They say “Money doesn’t buy class.”
This was certainly true of Thomas Pit, the 2nd Baron of Camelford; an obnoxious figure from the late 18th century who by all accounts was a thug, a bully and, as those at the time described him, a “desperate bruiser.”
Pitt was born in Cornwall in 1775. His father, also called Thomas, owned property on Hanover Square and was a career politician who eventually gained a peerage to the House of Lords.
The young Pitt was educated at Charterhouse School (which was then located close to Smithfield Market but has since moved to Surrey) but he soon grew bored of education and, against his father’s wishes, decided instead to pursue a career in the Royal Navy.
Aged just 16, Pitt signed up to join the crew of the HMS Discovery which had been tasked with exploring America’s Pacific coast.
During the long voyage Pitt proved to be quite a handful.
As well as smashing a delicate navigational device he also slept on duty, dabbled in illicit trade and pursued amorous liaisons with native islanders; activities which were strictly forbidden.
For these misdemeanours the ship’s Captain, George Vancouver (after who the Canadian city is named), had Pitt flogged and was eventually forced to have him placed in irons.
Although harsh, such punishments were not unusual at the time and what appeared to infuriate Pitt most was the fact he was made to sit shackled alongside his more ‘common’ shipmates.
Unable to cope with such ruthless authority, Pitt was discharged whilst docked in Hawaii and had no other choice but to find his own way home.
Whilst away, his father died meaning the peerage was passed on; an inheritance which ensured the young tearaway was officially a Lord by the time he finally made it back to London.
In 1795 Captain Vancouver also returned to London. His expedition had been utterly gruelling- out of 153 men, only 6 had made it back.
Vancouver settled in Petersham, south-west London where he hoped to enjoy the view from Richmond Hill and pursue the quiet life: a simple desire which was soon blighted when Thomas Pitt discovered his old commander was back in town.
Hellbent on revenge, the newly made Lord sent a letter to his former tormentor which was packed with insults and challenged him to a duel; a bout which he hoped would “Give him satisfaction for his injuries.”
When Vancouver refused, Pitt vowed to track him down in person, finally succeeding in September 1796 when he cornered his nemesis on Conduit Street (which branches off of Regent Street )and administered a ferocious beating with a cane.
The attack, which became popular gossip in London after being satirised in a cartoon, left an already weakened Vancouver in very poor health and he passed away soon after.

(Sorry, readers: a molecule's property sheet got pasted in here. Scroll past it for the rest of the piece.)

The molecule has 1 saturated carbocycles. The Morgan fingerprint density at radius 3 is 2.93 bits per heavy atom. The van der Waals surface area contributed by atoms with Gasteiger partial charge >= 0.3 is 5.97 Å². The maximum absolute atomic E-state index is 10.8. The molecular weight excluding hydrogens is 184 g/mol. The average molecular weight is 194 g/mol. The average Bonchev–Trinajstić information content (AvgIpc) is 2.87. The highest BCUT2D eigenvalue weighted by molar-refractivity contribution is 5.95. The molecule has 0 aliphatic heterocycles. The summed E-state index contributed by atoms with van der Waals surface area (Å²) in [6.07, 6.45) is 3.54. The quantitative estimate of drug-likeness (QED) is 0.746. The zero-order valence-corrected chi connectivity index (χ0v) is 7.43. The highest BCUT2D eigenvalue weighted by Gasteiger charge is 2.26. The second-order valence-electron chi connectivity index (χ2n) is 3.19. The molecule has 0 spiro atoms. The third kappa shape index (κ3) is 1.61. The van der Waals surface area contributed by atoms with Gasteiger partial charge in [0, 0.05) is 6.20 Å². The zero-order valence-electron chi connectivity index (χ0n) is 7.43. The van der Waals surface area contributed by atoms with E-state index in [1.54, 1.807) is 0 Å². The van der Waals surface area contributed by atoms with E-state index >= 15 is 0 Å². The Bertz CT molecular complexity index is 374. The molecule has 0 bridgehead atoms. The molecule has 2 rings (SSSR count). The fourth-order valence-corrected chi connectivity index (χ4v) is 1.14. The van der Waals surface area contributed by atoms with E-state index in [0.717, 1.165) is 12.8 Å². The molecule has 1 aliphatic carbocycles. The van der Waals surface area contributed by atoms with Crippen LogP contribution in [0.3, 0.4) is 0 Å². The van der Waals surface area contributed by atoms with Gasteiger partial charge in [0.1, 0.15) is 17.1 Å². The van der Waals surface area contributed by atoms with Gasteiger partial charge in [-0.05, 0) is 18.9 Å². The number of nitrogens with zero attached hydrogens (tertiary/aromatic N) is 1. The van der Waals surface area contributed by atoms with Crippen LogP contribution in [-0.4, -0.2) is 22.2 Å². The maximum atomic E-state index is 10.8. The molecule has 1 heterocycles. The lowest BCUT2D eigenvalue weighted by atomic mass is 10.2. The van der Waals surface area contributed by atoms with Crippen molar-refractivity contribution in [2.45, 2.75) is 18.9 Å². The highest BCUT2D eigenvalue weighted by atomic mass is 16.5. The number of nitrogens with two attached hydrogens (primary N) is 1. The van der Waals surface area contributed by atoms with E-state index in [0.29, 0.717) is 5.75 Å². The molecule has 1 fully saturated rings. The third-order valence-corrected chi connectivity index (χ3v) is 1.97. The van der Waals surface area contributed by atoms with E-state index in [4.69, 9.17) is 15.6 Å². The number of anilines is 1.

Pitt however faced no repercussions, largely due to his privileged connections.
Following this encounter, Pitt continued to exude a violent nature which struck fear in many Londoners.
He was especially fond of roaming the streets in search of potential crooks and troublemakers to rough up; a pastime known as ‘Boxing the Watch’.
In one incident he battered a tollgate keeper black and blue after claiming to have been given counterfeit pennies in change- a trifling sum for a man of such wealth.
Pitt’s fearsome reputation was further bolstered by his dog, ‘Trusty’; a bull-terrier brutalised into becoming a champion fighting dog.
During his career, Trusty endured 104 bouts and remained unbeaten. Pitt later gifted his prized pet to ‘Fighting Jim Belcher’; the celebrated bare-knuckle boxer, explaining that “The only unconquered man was the only fit master for the only unconquered dog.”
Fortunately, it appears Trusty received kinder treatment from Jim and was able to live out his days in the Jolly Brewers, a former Wardour Street pub taken over by the boxer in his retirement.
For Thomas Pitt, the 2nd Baron of Camelford however there would be a great deal more violence, controversy and murder to follow…
To be continued…
I’m very proud to announce that my first book; ‘The Knowledge: Train Your Brain Like a Cabbie’ is now available both in shops and online.
The book takes readers inside the secretive world of ‘The Knowledge’; the incredibly tough training process which prospective cabbies must undergo before they are licensed to drive a London taxi.
To see a preview please click below: